Conventional wisdom holds that we live in an increasingly interdependent world. But what does this mean? It means that economic decisions made in Ireland impact Vietnam, that grass-roots ideas sprouting in India alter ways of thinking in South Africa, and that challenges faced by policymakers in São Paulo and Quito are of growing relevance to their counterparts in London and New York. It means that we all have a stake in global issues. It means, moreover, that we can no longer satisfy ourselves with an isolated existence. Americans in increasing numbers are studying foreign languages and cultures, and traveling and living overseas. We do so because we must, in recognition of the fact that globalization makes us all citizens of the world.

Most students at Hobart and William Smith Colleges have an off campus/international learning experience in the course of their studies. Whether the experience is examining environmental issues in Ecuador and Peru, studying Chinese language and culture in Beijing, or living with a French family, students at the Colleges understand the value of "breaking away" for a time to immerse themselves in another culture and to discover something about themselves and others that cannot be as easily discovered in Geneva.

Often these experiences change how we view ourselves and others, and through them we can expand our notions of who we are and what we can become. We can adopt new perspectives and appreciate another culture as we learn to identify with the people in that culture. Talking to anyone who has studied abroad about his/her experiences will confirm how powerful an off campus experience can be.

Hobart and William Smith Colleges encourage students to look for an off campus experience that is appropriate to their personal and academic interests. The Colleges provide opportunities for off campus study by sponsoring a variety of programs in different academic disciplines throughout the world. These are, above all, academic programs, and successful applicants must demonstrate how participating in a program will be an integral part of their academic experience.

This guide will provide you with the information you need in order to understand what is expected of you if you are interested in an off campus experience. Students are encouraged to visit the Center for Global Education to get more information.

Global Citizenship

An important part of Hobart and William Smith Colleges' educational philosophy is to provide students with “worlds of experience”, with the aim of encouraging you to live “lives of consequence”. In support of this philosophy, the overarching mission of all Global Education programs at HWS is to help students become global citizens. Being a responsible, effective citizen of the world demands skills and values which enable individuals to assume an active, positive role in their own community and in the larger world. Global citizens appreciate and are guided by an understanding of the relationship between actions made locally and globally and a commitment to the betterment of people's lives everywhere.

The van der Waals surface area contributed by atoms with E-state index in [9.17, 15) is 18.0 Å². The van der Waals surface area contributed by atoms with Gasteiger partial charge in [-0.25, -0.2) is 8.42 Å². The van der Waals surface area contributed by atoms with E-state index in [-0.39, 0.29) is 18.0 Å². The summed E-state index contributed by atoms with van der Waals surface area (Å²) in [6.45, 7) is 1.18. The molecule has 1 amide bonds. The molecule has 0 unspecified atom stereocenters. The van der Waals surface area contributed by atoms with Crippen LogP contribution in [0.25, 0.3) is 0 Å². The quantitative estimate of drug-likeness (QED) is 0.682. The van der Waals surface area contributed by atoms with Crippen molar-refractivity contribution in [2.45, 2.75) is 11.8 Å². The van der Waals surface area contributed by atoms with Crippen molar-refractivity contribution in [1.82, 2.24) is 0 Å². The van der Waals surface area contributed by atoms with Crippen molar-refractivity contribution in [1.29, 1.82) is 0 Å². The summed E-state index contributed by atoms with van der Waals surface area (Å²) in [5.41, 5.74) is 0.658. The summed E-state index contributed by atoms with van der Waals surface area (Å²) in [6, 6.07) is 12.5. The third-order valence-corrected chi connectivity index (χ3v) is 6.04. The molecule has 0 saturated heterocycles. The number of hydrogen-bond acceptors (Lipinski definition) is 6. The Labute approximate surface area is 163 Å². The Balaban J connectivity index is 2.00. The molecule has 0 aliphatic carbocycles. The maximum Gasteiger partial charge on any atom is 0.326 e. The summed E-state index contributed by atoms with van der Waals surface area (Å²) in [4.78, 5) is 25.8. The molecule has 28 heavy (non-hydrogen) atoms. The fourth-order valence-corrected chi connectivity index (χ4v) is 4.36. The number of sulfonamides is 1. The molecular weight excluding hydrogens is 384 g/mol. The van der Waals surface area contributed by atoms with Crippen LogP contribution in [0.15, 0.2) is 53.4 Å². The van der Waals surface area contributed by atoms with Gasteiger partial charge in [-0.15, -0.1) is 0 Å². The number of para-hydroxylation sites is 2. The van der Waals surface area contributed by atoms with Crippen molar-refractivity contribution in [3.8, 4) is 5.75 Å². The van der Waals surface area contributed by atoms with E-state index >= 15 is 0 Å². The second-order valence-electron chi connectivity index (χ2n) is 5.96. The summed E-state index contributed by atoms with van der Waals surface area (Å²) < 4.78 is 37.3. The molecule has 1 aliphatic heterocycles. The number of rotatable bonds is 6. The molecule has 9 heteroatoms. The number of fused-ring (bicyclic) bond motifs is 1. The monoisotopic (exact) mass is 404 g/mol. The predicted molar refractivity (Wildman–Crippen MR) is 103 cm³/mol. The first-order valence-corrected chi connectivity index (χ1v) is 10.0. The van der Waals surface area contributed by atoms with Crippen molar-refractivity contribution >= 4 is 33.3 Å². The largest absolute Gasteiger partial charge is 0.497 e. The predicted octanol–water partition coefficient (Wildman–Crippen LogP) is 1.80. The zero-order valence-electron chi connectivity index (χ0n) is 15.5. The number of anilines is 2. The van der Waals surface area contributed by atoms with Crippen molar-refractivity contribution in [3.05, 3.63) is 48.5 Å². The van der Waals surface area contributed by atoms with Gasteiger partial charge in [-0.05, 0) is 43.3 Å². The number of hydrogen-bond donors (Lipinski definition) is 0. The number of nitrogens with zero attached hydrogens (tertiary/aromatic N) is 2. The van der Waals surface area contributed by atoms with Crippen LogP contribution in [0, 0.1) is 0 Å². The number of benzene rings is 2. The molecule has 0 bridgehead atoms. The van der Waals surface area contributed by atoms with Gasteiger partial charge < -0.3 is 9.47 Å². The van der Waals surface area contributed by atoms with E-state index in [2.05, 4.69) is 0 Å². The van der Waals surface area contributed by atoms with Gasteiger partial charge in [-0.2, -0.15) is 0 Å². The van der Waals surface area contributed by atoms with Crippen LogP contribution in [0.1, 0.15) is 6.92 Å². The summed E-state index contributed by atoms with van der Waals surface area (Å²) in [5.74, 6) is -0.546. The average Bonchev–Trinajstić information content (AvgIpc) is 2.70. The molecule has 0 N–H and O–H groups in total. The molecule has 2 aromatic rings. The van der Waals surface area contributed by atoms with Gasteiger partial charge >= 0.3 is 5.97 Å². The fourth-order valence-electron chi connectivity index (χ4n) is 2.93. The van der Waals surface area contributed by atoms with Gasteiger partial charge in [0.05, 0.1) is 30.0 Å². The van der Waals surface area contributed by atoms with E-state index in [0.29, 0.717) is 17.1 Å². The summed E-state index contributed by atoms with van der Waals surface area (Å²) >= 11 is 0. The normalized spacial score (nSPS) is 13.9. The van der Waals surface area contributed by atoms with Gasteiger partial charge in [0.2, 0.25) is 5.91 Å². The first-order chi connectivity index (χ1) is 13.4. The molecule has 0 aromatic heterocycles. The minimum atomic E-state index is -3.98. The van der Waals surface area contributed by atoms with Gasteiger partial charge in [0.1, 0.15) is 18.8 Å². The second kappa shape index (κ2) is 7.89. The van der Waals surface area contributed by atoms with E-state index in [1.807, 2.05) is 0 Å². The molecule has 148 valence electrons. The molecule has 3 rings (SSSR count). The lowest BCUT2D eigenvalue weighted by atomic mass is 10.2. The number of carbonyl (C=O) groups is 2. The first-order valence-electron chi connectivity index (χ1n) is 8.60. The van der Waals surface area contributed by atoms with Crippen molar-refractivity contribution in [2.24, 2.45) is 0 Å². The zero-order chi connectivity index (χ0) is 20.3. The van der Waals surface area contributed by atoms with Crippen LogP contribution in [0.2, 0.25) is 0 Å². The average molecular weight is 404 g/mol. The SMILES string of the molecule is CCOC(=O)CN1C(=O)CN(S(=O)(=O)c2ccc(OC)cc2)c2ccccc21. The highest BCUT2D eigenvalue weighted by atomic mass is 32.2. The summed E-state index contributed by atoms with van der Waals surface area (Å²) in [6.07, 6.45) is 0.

Global Citizens...

  • Understand themselves and their native culture. They recognize their own perspective as one that is grounded in their own unique history and culture and are able to represent their culture to others.
  • Have an in-depth understanding of another culture. This requires an intensive immersion into a (non-U.S.) country or region and includes coursework, language training, historical background and direct experience of this second culture, ideally through study abroad or extended service learning.
  • Cross cultures with facility and ease. They have the ability to observe, participate, adapt to new customs, and reflect upon the values of a new culture.
  • Have an understanding of the changing complexities of human culture. This makes them wary of generalizations and resistant to stereotypes and chauvinism.
  • View other cultures as representing unique responses to common human limitations—and possible inspirations for local change.
  • Have a commitment to service and action, at the local and global levels.
  • Understand the human place in the global ecosystem and how decisions made at all levels (local, regional, national and global) can affect the human/ecological relationship.
  • Understand that many of the urgent issues facing humanity transcend borders and are not played out simply between governments and diplomats, but people at a wide range of levels.
  • Maintain critical reflectivity. Global citizens are trained participant observers; they participate in communities near and far while always maintaining a critical reflective faculty.


Global Citizenship provides an imperative for the individual to become fully engaged in his/her own and/or the other culture in which he/she finds himself/herself. Global Citizens feel compelled to work towards genuine understanding among peoples and actively work across lines of class, culture and nationality to solve pressing human issues.